Related posts:No related photos. Alist of useful online resources to help you in your professional research andeducational needsInstituteof Healthcare Managementwww.ihm.org.uk7-10Chandos StreetLondon W1M 9DETel: 020-7460 7654Fax: 020-7460 7655e-mail: [email protected] body for management within health in the UK, with around 9,000members in the NHS, management consultancies, commercial organisations andacademia. Includes information about provision of healthcare management,details of IHM publications, conferences and courses, discussion forums, adatabase of training courses and providers, plus news, policy resources andlinks to other useful sites.CareerdevelopmentSiriuswww.sirius.comCareerdevelopment process site, specifically aimed at university population, butoffers a wealth of resources for anyone searching for vocational guidance.Rather wordy, but worth a closer look.Instituteof Managementwww.inst-mgt.org.uk2Savoy CourtStrand London WC2R 0EZTel: 020-7497 0580Fax: 020-7497 0463Themission of the IOM is to provide the art and science of management,representing approximately 3 million employees in the UK. Verydetailed Website, includes a counselling and career development section,including guidelines on CPD and a careers information factsheet, detailing thepotential paths leading to a successful career. Also includes a news updatesection for professional managers and other potentially useful information.Icirclewww.icircle.comCareerssite offering advice on every aspect of career development from CV preparationto assertiveness at work. Very general site, but content is continually updatedand offers some useful information about presentation and everything workrelated. It also has a very thorough page of relevant links to other sites,giving full contact details and a summary of each.TheIndustrial Societywww.indsoc.co.uk3Carlton House TerraceLondon SW1Y [email protected] Personnel and Developmentwww.ipd.co.ukInstituteof Personnel and DevelopmentIPD House, Camp RoadLondon SW19 4UXTel: 020-8971 9000Fax: 020-8263 3333Professionalinstitute for those working in management and involved in the development ofpeople.TrainingPPITrainingwww.ppimk.comCoursesbased on how to communicate at work more powerfully and achieve goals moreeasily.TheTraining Registrywww.tregistry.comDirectoryof management training courses, financial, HR, leadership, IT, health andsafety and leadership courses.PresentationskillsTheSpeaker’s Coach www.magma.caACanadian site offering tips for anyone having to speak and present informationin public.PresentationSkills for the emergent managerwww.ee.ed.ac.ukActuallya site aimed at engineers, but contains all the information necessary foranyone faced with a presentation to senior management. Tips come under headingsincluding: The object of communication; How to get the message across; Theimportance of planning; Formulating objectives; Identifying your audience; Structure;Sequential arguments; Attention grabbing; Presenting a structure; Creating arapport; Use of visual aids; The delivery, and so on.Thesite also has links to other similar sites as well as tips on how to improve managementskills. It is easy to use and understand and contains effective advice withoutbeing bogged down in management jargon. BBCOnlinewww.bbc.co.ukAsever, the best news resource to be found. As well as up-to-date news on allmanagement issues it also contains an easy-to-access archive system, as well asbackground briefings on all aspects of management and healthcare.Compiledby Kate RouyThislisting is not exhaustive and the journal welcomes further additions fromreaders as well as suggestions for further topics of interest to include inthis series Resource Guide: ManagementOn 1 Apr 2001 in Personnel Today Previous Article Next Article Comments are closed.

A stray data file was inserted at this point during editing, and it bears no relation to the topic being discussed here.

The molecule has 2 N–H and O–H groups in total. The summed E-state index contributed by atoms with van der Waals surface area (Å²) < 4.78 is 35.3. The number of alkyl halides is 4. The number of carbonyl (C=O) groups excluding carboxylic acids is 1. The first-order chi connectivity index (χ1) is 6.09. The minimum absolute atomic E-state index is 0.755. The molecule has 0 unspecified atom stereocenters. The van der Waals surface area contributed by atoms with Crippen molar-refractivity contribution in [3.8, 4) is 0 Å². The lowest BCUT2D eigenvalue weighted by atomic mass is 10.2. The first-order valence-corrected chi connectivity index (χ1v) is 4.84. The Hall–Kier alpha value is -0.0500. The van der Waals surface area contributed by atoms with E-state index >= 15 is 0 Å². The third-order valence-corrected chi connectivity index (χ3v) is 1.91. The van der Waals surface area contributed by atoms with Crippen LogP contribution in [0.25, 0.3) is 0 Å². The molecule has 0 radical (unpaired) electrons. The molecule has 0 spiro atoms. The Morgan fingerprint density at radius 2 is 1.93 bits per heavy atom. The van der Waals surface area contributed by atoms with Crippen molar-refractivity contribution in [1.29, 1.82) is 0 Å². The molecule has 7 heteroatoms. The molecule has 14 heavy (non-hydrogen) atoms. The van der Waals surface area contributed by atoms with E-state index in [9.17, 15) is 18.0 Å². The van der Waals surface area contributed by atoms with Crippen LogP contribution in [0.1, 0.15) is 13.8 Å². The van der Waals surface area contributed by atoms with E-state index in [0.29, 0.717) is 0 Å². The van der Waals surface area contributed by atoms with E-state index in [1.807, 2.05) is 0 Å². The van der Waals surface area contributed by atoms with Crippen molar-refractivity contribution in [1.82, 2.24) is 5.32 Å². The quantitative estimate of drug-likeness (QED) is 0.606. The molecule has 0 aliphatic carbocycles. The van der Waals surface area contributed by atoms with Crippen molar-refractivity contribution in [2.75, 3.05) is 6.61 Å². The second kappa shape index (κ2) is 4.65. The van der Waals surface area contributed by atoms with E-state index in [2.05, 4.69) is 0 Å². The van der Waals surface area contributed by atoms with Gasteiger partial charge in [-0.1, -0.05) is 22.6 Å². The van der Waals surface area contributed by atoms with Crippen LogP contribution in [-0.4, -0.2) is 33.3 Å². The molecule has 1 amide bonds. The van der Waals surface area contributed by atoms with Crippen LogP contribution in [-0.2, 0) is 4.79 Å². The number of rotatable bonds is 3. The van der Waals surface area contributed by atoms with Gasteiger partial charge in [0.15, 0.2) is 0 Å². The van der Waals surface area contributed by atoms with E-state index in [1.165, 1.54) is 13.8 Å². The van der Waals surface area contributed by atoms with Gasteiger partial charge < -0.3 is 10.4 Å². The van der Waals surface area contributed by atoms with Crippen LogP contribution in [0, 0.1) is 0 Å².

Previous Article Next Article Comments are closed. This week’s news in brief Permit plan halted The Home Office has withdrawn plans to change the system for overseasexecutives who want to extend work permits or apply for residency (News, 4September). After pressure from the Immigration Law Practitioners Associationand Personnel Today, the Home Office will suspend any changes until a bettersystem is developed. Generation X aim high Three-quarters of HR professionals claim that Generation X staff havedifferent expectations for their working lives to older employees. Research bylaw firm Charles Russell released today shows that half of those who noticed adifference claimed staff are particularly looking for a better work-lifebalance. Over 100 HR professionals of FTSE 500 companies were surveyed. www.charlesrussell.co.ukBenefits hide jobless The UK’s low unemployment rate could be much higher if the large number ofunemployed claiming sickness benefit instead of unemployment benefit was addedto the total. A study by David Webster, a former labour economist at the LondonSchool of Economics, shows that up to 7 per cent of Britain’s workforce iseconomically inactive because of long-term sickness. www.the-ba.netChange angers CBI Employers’ body the CBI is unhappy with reports that the Government isbacking away from plans to charge staff for applying to employment tribunals.The initiative was one of a number of DTI proposals announced last month totackle the steady increase in the number of employment tribunals. www.cbi.org.ukHR network launch A network for those involved in strategic HR has been launched by Roffey Park,aimed at building effective organisations. The Strategic Human ResourcesNetwork will provide a forum for members to network both virtually andface-to-face, as well as learn from colleagues in leading-edge HR. Related posts:No related photos. …in briefOn 11 Sep 2001 in Personnel Today